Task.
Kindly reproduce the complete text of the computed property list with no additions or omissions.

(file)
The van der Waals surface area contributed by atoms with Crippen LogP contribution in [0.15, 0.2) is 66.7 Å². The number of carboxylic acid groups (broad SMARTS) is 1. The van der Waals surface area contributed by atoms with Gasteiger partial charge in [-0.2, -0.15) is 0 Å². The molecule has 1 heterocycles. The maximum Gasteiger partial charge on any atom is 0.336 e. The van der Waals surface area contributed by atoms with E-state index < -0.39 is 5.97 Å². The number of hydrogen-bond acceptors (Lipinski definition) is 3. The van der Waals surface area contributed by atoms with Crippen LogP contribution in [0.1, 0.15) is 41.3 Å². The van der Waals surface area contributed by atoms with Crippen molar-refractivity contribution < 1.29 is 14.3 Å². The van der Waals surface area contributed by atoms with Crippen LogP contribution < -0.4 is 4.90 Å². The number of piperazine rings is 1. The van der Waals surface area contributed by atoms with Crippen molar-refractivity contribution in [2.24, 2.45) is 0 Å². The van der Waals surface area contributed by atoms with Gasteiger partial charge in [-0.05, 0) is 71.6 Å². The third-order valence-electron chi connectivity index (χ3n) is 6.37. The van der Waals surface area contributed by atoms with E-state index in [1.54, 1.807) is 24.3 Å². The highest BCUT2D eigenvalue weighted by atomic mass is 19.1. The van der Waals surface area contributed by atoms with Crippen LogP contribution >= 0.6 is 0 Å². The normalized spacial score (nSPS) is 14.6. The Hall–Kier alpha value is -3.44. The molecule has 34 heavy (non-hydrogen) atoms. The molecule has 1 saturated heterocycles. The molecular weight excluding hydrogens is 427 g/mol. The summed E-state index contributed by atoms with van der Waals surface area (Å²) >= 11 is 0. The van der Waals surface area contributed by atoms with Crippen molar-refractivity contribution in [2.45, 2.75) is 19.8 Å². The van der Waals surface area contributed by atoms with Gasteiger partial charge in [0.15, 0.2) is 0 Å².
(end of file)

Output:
The van der Waals surface area contributed by atoms with Crippen LogP contribution in [0.15, 0.2) is 66.7 Å². The number of carboxylic acid groups (broad SMARTS) is 1. The van der Waals surface area contributed by atoms with Gasteiger partial charge in [-0.2, -0.15) is 0 Å². The molecule has 1 heterocycles. The maximum Gasteiger partial charge on any atom is 0.336 e. The van der Waals surface area contributed by atoms with E-state index < -0.39 is 5.97 Å². The number of hydrogen-bond acceptors (Lipinski definition) is 3. The van der Waals surface area contributed by atoms with Crippen LogP contribution in [0.1, 0.15) is 41.3 Å². The van der Waals surface area contributed by atoms with Crippen molar-refractivity contribution < 1.29 is 14.3 Å². The van der Waals surface area contributed by atoms with Crippen LogP contribution < -0.4 is 4.90 Å². The number of piperazine rings is 1. The van der Waals surface area contributed by atoms with Crippen molar-refractivity contribution in [2.24, 2.45) is 0 Å². The van der Waals surface area contributed by atoms with Gasteiger partial charge in [-0.05, 0) is 71.6 Å². The third-order valence-electron chi connectivity index (χ3n) is 6.37. The van der Waals surface area contributed by atoms with E-state index in [1.54, 1.807) is 24.3 Å². The highest BCUT2D eigenvalue weighted by atomic mass is 19.1. The van der Waals surface area contributed by atoms with Crippen LogP contribution >= 0.6 is 0 Å². The normalized spacial score (nSPS) is 14.6. The Hall–Kier alpha value is -3.44. The molecule has 34 heavy (non-hydrogen) atoms. The molecule has 1 saturated heterocycles. The molecular weight excluding hydrogens is 427 g/mol. The summed E-state index contributed by atoms with van der Waals surface area (Å²) >= 11 is 0. The van der Waals surface area contributed by atoms with Crippen molar-refractivity contribution in [2.45, 2.75) is 19.8 Å². The van der Waals surface area contributed by atoms with Gasteiger partial charge in [0.15, 0.2) is 0 Å².